Just who is Mayor Rahm Emanuel playing to?
By Anthony Moser
Here’s something I bet you don’t know about Chicago: we still have a residency requirement for civic employees. Teachers, firefighters, police officers – they all must live in city limits. So must the mayor, a requirement that nearly disqualified Rahm from running in the first place. It means that the people who serve the city also depend on those services. Such requirements are designed to make sure that officials are also citizens; to create a natural alignment between the way that they treat others and the way they are treated. In short, it is to prevent the city from fracturing into *them* and *us,* instead attempting to create a true sense of *we.* Continue reading →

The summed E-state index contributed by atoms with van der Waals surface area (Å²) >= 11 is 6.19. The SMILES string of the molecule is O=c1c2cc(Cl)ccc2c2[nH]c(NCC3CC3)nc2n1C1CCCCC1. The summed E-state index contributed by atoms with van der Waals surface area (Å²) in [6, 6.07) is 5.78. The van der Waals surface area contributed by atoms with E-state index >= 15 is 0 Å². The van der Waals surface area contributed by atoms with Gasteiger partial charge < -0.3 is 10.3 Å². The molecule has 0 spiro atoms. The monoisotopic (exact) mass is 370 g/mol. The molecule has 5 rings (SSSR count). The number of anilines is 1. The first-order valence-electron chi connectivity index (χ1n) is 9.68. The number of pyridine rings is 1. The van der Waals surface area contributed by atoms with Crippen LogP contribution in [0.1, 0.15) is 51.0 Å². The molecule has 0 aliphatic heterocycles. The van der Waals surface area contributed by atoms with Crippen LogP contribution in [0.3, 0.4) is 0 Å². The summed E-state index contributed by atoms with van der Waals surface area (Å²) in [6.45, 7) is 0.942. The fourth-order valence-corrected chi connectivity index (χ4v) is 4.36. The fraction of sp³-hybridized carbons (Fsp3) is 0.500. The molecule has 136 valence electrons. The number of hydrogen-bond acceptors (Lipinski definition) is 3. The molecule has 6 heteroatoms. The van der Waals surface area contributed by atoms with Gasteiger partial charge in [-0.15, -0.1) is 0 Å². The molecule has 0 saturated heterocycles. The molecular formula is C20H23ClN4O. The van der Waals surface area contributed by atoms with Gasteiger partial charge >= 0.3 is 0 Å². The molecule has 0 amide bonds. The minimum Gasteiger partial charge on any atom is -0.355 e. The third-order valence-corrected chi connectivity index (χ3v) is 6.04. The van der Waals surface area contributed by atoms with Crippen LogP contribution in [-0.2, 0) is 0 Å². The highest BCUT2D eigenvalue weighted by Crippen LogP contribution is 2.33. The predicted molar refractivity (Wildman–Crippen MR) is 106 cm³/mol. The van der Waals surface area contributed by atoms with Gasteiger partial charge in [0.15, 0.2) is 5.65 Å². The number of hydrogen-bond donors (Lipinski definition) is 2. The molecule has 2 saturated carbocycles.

EduShyster: Chicago, like many cities, is seeing big protests over police brutality. I’m wondering if you see any connection between these protests and the discontent over school closures in the city’s poor neighborhoods that continues to simmer today.
Karen Lewis: We don’t really like to talk about race and class, but they underpin both of these issues. I’m 61 years old, which means I went through the original Civil Rights Movement—it’s not just history to me. But I also know from history that the extra-judicial killing of Black men is nothing new in our society. The difference is that we have social media, we have recordings, and so you have a movement of people demanding accountability. What’s been really interesting to me is that you see the same concepts emerging whether we’re talking about policing or education: compliance, obedience and a loss of dignity. I’m going to tell you what to do and if you don’t do it, I’ll just take your life. The same with schools: if you don’t do what I tell you to do, I’ll just take your school. To me, this is a very interesting co-mingling of what justice really looks like and it’s very different for different people. Continue reading →